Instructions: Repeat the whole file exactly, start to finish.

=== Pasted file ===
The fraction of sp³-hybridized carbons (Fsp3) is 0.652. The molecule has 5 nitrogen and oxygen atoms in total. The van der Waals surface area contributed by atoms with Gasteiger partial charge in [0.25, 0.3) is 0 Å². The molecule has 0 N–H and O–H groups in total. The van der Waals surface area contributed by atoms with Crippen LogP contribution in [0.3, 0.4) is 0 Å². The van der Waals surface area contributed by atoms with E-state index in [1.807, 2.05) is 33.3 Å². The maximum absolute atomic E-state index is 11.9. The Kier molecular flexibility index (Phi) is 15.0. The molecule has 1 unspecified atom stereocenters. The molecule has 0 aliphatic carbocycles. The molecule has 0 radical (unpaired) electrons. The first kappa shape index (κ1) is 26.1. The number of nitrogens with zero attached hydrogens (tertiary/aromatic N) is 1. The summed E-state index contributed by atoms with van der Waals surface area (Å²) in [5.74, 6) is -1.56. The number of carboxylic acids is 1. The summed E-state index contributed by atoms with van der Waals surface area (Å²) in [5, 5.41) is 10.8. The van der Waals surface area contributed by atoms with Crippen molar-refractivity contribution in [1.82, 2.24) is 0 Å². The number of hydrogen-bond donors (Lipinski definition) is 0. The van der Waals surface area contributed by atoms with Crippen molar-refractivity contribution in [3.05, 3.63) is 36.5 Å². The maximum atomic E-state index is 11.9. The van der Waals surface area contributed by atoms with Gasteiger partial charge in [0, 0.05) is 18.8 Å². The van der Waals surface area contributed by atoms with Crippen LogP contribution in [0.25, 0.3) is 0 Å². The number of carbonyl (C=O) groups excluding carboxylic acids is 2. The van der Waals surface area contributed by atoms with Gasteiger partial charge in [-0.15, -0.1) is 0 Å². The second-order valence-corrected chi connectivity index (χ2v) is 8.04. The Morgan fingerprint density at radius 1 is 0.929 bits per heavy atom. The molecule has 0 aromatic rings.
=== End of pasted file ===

The fraction of sp³-hybridized carbons (Fsp3) is 0.652. The molecule has 5 nitrogen and oxygen atoms in total. The van der Waals surface area contributed by atoms with Gasteiger partial charge in [0.25, 0.3) is 0 Å². The molecule has 0 N–H and O–H groups in total. The van der Waals surface area contributed by atoms with Crippen LogP contribution in [0.3, 0.4) is 0 Å². The van der Waals surface area contributed by atoms with E-state index in [1.807, 2.05) is 33.3 Å². The maximum absolute atomic E-state index is 11.9. The Kier molecular flexibility index (Phi) is 15.0. The molecule has 1 unspecified atom stereocenters. The molecule has 0 aliphatic carbocycles. The molecule has 0 radical (unpaired) electrons. The first kappa shape index (κ1) is 26.1. The number of nitrogens with zero attached hydrogens (tertiary/aromatic N) is 1. The summed E-state index contributed by atoms with van der Waals surface area (Å²) in [5.74, 6) is -1.56. The number of carboxylic acids is 1. The summed E-state index contributed by atoms with van der Waals surface area (Å²) in [5, 5.41) is 10.8. The van der Waals surface area contributed by atoms with Crippen molar-refractivity contribution in [1.82, 2.24) is 0 Å². The number of hydrogen-bond donors (Lipinski definition) is 0. The van der Waals surface area contributed by atoms with Crippen molar-refractivity contribution in [3.05, 3.63) is 36.5 Å². The maximum atomic E-state index is 11.9. The van der Waals surface area contributed by atoms with Gasteiger partial charge in [0, 0.05) is 18.8 Å². The van der Waals surface area contributed by atoms with Crippen LogP contribution in [0.25, 0.3) is 0 Å². The number of carbonyl (C=O) groups excluding carboxylic acids is 2. The van der Waals surface area contributed by atoms with Gasteiger partial charge in [-0.15, -0.1) is 0 Å². The second-order valence-corrected chi connectivity index (χ2v) is 8.04. The Morgan fingerprint density at radius 1 is 0.929 bits per heavy atom. The molecule has 0 aromatic rings.